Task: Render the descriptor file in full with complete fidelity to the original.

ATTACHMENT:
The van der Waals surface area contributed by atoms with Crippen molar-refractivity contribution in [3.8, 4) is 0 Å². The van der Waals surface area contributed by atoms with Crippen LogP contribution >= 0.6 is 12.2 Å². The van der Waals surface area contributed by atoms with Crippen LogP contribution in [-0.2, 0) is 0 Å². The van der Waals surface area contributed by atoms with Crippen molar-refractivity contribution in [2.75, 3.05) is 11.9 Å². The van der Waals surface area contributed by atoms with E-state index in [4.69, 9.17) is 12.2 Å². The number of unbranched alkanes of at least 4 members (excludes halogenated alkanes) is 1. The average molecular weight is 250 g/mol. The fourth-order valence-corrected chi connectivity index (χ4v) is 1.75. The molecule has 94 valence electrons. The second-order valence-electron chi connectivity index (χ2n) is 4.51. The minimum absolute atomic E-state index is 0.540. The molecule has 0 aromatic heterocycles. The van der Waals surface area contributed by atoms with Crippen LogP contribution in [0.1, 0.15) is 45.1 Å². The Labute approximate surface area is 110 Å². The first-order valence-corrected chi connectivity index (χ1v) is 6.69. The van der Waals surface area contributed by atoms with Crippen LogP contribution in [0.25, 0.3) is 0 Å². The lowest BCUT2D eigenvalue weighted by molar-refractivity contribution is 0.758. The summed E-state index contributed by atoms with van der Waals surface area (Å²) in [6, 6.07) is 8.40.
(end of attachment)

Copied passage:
The van der Waals surface area contributed by atoms with Crippen molar-refractivity contribution in [3.8, 4) is 0 Å². The van der Waals surface area contributed by atoms with Crippen LogP contribution >= 0.6 is 12.2 Å². The van der Waals surface area contributed by atoms with Crippen LogP contribution in [-0.2, 0) is 0 Å². The van der Waals surface area contributed by atoms with Crippen molar-refractivity contribution in [2.75, 3.05) is 11.9 Å². The van der Waals surface area contributed by atoms with E-state index in [4.69, 9.17) is 12.2 Å². The number of unbranched alkanes of at least 4 members (excludes halogenated alkanes) is 1. The average molecular weight is 250 g/mol. The fourth-order valence-corrected chi connectivity index (χ4v) is 1.75. The molecule has 94 valence electrons. The second-order valence-electron chi connectivity index (χ2n) is 4.51. The minimum absolute atomic E-state index is 0.540. The molecule has 0 aromatic heterocycles. The van der Waals surface area contributed by atoms with Crippen LogP contribution in [0.1, 0.15) is 45.1 Å². The Labute approximate surface area is 110 Å². The first-order valence-corrected chi connectivity index (χ1v) is 6.69. The van der Waals surface area contributed by atoms with Crippen LogP contribution in [0.25, 0.3) is 0 Å². The lowest BCUT2D eigenvalue weighted by molar-refractivity contribution is 0.758. The summed E-state index contributed by atoms with van der Waals surface area (Å²) in [6, 6.07) is 8.40.